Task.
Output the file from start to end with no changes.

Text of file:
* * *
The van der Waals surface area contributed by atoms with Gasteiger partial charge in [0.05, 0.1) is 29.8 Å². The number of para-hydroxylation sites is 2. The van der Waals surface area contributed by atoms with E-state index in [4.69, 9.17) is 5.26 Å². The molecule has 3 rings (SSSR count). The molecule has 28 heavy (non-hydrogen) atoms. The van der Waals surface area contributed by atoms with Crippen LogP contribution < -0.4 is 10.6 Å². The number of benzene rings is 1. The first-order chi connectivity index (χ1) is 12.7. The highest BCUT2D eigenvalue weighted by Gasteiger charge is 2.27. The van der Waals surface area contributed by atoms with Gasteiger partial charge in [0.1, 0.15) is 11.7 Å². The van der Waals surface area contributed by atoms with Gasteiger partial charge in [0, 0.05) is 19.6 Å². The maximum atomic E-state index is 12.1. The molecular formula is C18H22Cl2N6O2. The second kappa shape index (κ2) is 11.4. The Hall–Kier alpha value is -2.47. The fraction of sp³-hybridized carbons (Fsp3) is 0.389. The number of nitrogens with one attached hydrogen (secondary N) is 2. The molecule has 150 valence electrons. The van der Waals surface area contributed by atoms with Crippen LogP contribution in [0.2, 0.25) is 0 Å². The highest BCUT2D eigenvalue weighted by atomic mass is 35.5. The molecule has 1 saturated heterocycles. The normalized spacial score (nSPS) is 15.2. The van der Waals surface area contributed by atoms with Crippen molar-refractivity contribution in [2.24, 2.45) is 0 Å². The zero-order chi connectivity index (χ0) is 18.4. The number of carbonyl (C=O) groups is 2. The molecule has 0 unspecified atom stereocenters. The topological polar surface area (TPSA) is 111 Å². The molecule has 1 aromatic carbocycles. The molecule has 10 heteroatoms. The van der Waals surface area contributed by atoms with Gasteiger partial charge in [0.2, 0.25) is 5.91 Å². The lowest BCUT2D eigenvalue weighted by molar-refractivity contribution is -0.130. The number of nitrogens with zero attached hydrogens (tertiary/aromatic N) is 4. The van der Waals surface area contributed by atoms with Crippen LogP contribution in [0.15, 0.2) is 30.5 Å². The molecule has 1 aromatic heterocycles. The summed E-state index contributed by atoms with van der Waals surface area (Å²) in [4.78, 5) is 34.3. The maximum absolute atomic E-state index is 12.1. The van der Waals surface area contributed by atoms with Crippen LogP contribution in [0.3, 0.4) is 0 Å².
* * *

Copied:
The van der Waals surface area contributed by atoms with Gasteiger partial charge in [0.05, 0.1) is 29.8 Å². The number of para-hydroxylation sites is 2. The van der Waals surface area contributed by atoms with E-state index in [4.69, 9.17) is 5.26 Å². The molecule has 3 rings (SSSR count). The molecule has 28 heavy (non-hydrogen) atoms. The van der Waals surface area contributed by atoms with Crippen LogP contribution < -0.4 is 10.6 Å². The number of benzene rings is 1. The first-order chi connectivity index (χ1) is 12.7. The highest BCUT2D eigenvalue weighted by Gasteiger charge is 2.27. The van der Waals surface area contributed by atoms with Gasteiger partial charge in [0.1, 0.15) is 11.7 Å². The van der Waals surface area contributed by atoms with Gasteiger partial charge in [0, 0.05) is 19.6 Å². The maximum atomic E-state index is 12.1. The molecular formula is C18H22Cl2N6O2. The second kappa shape index (κ2) is 11.4. The Hall–Kier alpha value is -2.47. The fraction of sp³-hybridized carbons (Fsp3) is 0.389. The number of nitrogens with one attached hydrogen (secondary N) is 2. The molecule has 150 valence electrons. The van der Waals surface area contributed by atoms with Crippen LogP contribution in [0.2, 0.25) is 0 Å². The highest BCUT2D eigenvalue weighted by atomic mass is 35.5. The molecule has 1 saturated heterocycles. The normalized spacial score (nSPS) is 15.2. The van der Waals surface area contributed by atoms with Crippen molar-refractivity contribution in [2.24, 2.45) is 0 Å². The zero-order chi connectivity index (χ0) is 18.4. The number of carbonyl (C=O) groups is 2. The molecule has 0 unspecified atom stereocenters. The topological polar surface area (TPSA) is 111 Å². The molecule has 1 aromatic carbocycles. The molecule has 10 heteroatoms. The van der Waals surface area contributed by atoms with Gasteiger partial charge in [0.2, 0.25) is 5.91 Å². The lowest BCUT2D eigenvalue weighted by molar-refractivity contribution is -0.130. The number of nitrogens with zero attached hydrogens (tertiary/aromatic N) is 4. The van der Waals surface area contributed by atoms with Crippen LogP contribution in [0.15, 0.2) is 30.5 Å². The molecule has 1 aromatic heterocycles. The summed E-state index contributed by atoms with van der Waals surface area (Å²) in [4.78, 5) is 34.3. The maximum absolute atomic E-state index is 12.1. The van der Waals surface area contributed by atoms with Crippen LogP contribution in [0.3, 0.4) is 0 Å².